I was recently shocked to accept that only 17k people voted on the Obama AMA, even though 3M people viewed it. The disparity between participants vs lurkers on a site like Reddit is so large that it's hard to fathom. How many people saw Yishan's response? There are 4k upvotes. Applying the Obama AMA ratio suggests 700k people read it. Realistically it's probably closer to 40-100k, but still, what if it was common for everyone to go on the internet and badmouth employers and employees and so on and 0.1M people get to watch? A website like glassdoor, but for companies to go and rate their employees for all the other employers.
Yishan's reply to David generated over 1250 responses. David's comment saying "I was laid off" in total generated just shy of 5k comments. How likely is it that out of 40k people who viewed this, 5k of them left comments? It seems entirely possible about half a million people watched the CEO of Reddit lay the smackdown on a former employee who didn't even really say anything too out of line. Distasteful and in bad faith? Sure, but it's not like he was saying Reddit is an awful place to work. Envisioning a future where this is commonplace and people jeer from the sidelines like http://i.imgur.com/kQxF02o.png isn't a reality I'd like to live in.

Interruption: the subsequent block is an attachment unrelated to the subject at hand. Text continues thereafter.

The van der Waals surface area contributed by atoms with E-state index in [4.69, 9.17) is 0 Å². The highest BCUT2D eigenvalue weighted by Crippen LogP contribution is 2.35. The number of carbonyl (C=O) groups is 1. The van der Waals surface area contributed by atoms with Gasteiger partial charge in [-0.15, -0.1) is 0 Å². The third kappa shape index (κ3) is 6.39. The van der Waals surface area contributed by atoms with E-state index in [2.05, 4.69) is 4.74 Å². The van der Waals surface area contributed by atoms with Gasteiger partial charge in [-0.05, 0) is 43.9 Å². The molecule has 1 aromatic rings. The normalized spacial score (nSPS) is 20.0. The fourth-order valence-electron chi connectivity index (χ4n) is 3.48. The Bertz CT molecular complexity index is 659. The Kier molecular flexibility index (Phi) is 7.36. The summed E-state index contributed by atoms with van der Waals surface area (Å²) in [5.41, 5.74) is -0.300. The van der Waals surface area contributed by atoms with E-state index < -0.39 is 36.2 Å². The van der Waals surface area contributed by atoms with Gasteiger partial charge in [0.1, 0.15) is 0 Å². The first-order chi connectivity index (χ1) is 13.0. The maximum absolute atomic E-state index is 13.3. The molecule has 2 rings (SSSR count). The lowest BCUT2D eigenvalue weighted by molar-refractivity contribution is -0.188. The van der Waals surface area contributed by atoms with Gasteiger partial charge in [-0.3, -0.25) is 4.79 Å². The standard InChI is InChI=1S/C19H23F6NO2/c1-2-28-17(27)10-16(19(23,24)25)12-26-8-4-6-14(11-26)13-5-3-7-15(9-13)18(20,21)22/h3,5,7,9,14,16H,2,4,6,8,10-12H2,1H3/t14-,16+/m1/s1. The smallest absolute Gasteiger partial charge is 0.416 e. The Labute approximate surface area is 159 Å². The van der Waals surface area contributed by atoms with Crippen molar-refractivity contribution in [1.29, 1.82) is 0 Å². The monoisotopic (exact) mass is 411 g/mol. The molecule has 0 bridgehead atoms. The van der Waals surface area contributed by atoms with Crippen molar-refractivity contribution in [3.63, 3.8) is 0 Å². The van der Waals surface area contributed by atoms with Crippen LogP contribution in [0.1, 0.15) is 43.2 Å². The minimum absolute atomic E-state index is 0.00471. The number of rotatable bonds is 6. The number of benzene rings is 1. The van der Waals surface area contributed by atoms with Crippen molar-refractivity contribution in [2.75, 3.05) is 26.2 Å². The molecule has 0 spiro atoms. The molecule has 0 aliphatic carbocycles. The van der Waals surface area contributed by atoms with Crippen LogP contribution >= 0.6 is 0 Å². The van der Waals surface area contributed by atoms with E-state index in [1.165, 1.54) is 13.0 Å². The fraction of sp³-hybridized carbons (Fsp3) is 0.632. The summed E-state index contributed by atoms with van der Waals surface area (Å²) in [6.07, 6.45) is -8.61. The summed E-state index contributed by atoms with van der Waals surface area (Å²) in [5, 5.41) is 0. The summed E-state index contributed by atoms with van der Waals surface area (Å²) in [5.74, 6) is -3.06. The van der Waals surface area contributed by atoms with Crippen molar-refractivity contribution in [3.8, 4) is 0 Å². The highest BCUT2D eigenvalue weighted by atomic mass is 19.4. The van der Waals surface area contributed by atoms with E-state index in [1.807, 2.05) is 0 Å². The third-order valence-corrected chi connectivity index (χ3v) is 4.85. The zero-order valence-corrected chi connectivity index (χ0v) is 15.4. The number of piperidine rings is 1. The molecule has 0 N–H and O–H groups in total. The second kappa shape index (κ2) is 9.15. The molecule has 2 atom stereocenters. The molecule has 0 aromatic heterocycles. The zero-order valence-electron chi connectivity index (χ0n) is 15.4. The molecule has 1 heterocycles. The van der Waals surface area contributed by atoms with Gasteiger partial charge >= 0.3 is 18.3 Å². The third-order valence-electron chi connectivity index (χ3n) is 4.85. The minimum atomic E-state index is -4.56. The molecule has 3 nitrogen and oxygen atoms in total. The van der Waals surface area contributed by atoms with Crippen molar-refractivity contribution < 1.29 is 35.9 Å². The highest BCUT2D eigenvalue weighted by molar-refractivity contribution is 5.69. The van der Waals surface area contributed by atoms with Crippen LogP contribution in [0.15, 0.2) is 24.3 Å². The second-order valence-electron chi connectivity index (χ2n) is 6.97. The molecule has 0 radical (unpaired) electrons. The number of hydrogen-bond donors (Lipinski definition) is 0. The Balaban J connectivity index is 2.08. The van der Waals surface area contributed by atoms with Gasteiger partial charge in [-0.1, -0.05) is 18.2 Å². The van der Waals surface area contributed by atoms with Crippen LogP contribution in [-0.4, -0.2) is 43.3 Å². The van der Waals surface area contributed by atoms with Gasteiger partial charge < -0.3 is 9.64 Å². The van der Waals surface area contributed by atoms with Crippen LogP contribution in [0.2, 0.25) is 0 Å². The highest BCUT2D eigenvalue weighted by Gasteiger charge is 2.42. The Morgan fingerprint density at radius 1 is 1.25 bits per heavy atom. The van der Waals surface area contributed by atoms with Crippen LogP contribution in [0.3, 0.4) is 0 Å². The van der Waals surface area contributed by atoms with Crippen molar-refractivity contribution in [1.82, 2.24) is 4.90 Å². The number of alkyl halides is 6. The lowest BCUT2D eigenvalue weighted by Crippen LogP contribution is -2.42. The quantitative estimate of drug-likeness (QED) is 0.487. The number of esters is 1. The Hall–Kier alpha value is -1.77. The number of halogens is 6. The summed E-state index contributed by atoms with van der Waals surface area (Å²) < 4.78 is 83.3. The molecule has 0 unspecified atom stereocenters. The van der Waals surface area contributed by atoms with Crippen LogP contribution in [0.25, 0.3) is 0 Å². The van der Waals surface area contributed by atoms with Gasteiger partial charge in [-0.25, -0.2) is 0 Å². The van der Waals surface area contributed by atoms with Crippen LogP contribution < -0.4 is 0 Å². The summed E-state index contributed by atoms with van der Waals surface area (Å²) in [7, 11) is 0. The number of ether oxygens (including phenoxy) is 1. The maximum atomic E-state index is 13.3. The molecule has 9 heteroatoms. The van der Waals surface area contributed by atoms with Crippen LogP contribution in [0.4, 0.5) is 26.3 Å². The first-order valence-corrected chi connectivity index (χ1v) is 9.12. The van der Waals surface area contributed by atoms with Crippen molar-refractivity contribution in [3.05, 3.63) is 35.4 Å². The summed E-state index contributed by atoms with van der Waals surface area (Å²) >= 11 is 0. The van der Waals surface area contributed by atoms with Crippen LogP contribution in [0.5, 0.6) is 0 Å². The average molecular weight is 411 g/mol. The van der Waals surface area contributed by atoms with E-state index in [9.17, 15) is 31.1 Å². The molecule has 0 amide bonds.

That said, your comment is precisely why people generally avoid bad-mouthing former employees, and why smart employees avoid bad-mouthing their former employers. Worst case, it blackballs a person or organization forever. Best case, it just makes everybody look bad. Better to keep your mouth shut and let other people draw their own conclusions.
I thought Alexis et. al. originally started a company doing something else at the beginning of their application and acceptance to YCombinator, and Paul Graham had the idea for reddit and convinced them to do it instead of their original plan.
When Aaron Swartz was fired (edit: used to read quit) and the other founders of reddit tried to remove his founder status I remember being convinced by their arguments and being disappointed in Swartz.
When I later read the thing about it being Graham's idea it really changed my mind--the other founders' original idea was their own sort of Infogami (Swartz's original startup), and while they switched to developing reddit a little before Swartz, they ended up holding a much weaker exclusivity claim.
And Swartz was fired, not quit. He went to Germany then didn't show up for a couple weeks when he got back. 
They'd lose a ton of sf employees though; it's a shit commute for them.
Here it sounds like the CEO wanted a freer hand, and left when the event signaled a change in governance. (You can't take $50mm and not expect questions)